Looks like that fast track had some slick spots...

Microsoft's goal of getting governments across the globe to embrace its Office Open XML format has hit roadblocks in both the United States and abroad.

In the United States, legislation was introduced in Texas and Minnesota the week of Feb. 5 to mandate the adoption of open document formats that will essentially preserve all documents in an open, XML-based file format that is interoperable among diverse internal and external platforms and applications.

The formats will also need to be fully published without restrictions, available royalty-free and implemented by multiple vendors. In addition, they will have to be controlled by an open industry organization with a well-defined inclusive process for evolution of the standard. ...
 
Adding to the bad news for Microsoft is the fact that 19 countries have submitted "contradictions" to the bid to get fast-track approval of the standard by the International Standards Organization.
Every step of this process has been great fun to watch.  Microsoft seems to have the best spin guys in the world working on this -- their futures in politics are bright.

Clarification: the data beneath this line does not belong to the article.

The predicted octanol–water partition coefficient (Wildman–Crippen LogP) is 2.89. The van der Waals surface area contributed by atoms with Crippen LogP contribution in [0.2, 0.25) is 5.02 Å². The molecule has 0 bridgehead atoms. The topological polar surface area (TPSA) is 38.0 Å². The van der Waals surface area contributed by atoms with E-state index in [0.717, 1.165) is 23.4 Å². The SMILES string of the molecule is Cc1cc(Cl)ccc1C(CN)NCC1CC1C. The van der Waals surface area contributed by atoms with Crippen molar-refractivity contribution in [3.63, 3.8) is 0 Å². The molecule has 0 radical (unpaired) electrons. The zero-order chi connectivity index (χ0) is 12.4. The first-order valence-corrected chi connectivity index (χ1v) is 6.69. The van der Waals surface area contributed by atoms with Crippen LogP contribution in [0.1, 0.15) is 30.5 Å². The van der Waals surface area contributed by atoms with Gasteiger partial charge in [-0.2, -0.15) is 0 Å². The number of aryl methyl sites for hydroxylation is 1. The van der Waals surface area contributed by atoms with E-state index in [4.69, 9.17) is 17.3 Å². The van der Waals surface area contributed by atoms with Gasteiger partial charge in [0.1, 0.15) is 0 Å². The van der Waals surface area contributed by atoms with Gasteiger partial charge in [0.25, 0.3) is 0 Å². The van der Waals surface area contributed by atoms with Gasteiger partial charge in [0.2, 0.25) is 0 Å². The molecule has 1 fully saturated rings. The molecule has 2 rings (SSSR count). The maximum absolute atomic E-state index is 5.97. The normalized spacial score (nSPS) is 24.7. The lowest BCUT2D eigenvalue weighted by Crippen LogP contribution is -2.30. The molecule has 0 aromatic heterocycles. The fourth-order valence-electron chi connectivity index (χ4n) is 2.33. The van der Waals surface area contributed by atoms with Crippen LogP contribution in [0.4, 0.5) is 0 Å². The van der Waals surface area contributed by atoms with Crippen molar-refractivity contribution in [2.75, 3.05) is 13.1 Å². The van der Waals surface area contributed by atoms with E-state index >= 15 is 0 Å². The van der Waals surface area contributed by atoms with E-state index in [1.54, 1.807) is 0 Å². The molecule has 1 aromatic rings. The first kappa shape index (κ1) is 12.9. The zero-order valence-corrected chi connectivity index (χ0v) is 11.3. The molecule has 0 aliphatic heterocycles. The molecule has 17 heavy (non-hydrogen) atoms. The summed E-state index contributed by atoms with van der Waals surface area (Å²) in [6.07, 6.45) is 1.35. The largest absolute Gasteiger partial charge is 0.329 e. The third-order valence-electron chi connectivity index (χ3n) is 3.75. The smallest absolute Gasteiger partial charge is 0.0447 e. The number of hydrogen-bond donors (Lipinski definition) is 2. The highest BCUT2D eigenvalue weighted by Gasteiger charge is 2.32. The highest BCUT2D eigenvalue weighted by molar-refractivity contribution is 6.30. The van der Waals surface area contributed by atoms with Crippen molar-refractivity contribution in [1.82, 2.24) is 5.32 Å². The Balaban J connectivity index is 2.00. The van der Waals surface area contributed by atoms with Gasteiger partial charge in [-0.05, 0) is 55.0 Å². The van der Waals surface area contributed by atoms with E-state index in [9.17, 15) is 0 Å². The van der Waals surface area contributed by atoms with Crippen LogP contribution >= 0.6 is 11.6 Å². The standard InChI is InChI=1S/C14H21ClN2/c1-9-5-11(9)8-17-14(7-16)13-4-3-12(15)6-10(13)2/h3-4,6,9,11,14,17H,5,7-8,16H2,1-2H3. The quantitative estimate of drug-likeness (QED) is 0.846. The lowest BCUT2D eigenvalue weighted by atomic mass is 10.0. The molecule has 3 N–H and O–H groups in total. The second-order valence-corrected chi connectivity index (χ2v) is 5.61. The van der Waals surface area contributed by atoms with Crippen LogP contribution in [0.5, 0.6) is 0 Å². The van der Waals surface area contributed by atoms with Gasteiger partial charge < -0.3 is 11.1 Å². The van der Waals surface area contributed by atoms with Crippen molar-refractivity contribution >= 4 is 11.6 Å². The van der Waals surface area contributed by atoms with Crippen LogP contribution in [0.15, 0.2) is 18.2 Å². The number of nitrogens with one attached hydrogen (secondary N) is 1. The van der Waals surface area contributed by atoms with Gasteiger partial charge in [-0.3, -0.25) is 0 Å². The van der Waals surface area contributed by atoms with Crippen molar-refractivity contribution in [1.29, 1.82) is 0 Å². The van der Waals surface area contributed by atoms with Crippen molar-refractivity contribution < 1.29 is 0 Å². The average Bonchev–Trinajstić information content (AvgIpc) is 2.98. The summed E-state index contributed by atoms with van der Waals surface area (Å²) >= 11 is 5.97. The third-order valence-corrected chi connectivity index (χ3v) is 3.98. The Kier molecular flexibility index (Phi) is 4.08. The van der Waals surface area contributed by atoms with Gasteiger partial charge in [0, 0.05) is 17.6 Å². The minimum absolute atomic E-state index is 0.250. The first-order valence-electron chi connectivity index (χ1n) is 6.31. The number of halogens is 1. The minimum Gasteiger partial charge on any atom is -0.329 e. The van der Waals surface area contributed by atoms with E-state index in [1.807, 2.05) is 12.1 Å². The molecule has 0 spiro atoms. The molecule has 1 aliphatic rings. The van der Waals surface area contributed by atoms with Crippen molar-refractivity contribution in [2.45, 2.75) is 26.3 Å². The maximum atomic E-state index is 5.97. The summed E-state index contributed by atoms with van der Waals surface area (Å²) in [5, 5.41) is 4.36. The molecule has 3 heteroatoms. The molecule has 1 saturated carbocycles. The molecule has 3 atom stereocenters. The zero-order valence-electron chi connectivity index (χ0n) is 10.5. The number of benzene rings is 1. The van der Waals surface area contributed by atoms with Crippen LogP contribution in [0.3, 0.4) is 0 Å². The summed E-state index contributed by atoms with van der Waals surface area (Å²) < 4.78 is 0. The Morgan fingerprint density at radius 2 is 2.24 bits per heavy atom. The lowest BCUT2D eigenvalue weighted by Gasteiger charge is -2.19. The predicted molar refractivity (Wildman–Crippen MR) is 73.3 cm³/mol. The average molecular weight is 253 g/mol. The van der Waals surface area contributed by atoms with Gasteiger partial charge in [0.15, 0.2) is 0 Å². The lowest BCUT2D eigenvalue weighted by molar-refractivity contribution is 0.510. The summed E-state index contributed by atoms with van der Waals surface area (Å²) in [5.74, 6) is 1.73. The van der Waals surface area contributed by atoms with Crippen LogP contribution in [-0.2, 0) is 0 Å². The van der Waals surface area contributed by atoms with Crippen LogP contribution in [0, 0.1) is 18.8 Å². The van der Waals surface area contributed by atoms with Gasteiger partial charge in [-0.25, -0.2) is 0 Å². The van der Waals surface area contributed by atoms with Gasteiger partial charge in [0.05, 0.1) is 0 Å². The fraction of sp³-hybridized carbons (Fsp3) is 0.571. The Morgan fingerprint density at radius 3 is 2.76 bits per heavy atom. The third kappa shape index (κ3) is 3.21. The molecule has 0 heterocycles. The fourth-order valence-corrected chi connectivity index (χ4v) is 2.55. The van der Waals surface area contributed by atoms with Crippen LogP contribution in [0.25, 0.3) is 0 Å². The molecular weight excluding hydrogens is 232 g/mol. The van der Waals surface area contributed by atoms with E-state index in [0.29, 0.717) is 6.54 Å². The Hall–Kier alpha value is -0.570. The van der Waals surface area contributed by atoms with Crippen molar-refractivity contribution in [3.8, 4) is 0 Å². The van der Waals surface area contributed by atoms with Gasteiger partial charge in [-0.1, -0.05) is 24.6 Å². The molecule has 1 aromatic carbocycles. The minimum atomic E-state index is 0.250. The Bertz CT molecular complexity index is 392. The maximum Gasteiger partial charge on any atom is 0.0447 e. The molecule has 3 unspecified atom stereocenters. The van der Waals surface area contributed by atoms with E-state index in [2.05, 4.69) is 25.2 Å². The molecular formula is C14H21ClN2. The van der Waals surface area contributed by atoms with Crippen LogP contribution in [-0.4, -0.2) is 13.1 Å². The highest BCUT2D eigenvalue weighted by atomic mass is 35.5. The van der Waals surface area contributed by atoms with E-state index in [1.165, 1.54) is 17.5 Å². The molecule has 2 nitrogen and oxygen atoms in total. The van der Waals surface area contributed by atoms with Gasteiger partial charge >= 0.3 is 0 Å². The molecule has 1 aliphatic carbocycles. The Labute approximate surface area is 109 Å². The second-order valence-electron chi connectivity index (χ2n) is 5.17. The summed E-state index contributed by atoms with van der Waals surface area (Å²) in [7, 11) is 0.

"In that vein, we encourage them to adopt neutral technology procurement practices so that they have the greatest choice among available technologies, and so encourage competition in the marketplace and get the maximum value out of their IT investments," [Microsoft's Robertson] said. "Mandating a specific document format for government use reduces a government's ability to communicate with its constituents, make the best use of available technology, and promote competition and innovation in the marketplace."
I can't even begin to guess why mandating a specific ISO standard document format reduces ability to communicate.  Isn't that the whole point of standards -- a common method of interoperability?

Link: eWeek: Microsoft's Open XML format hits roadblocks in US, abroad > (Thanks, Henry)
Also see Rob Weir: Merely a flesh wound? >

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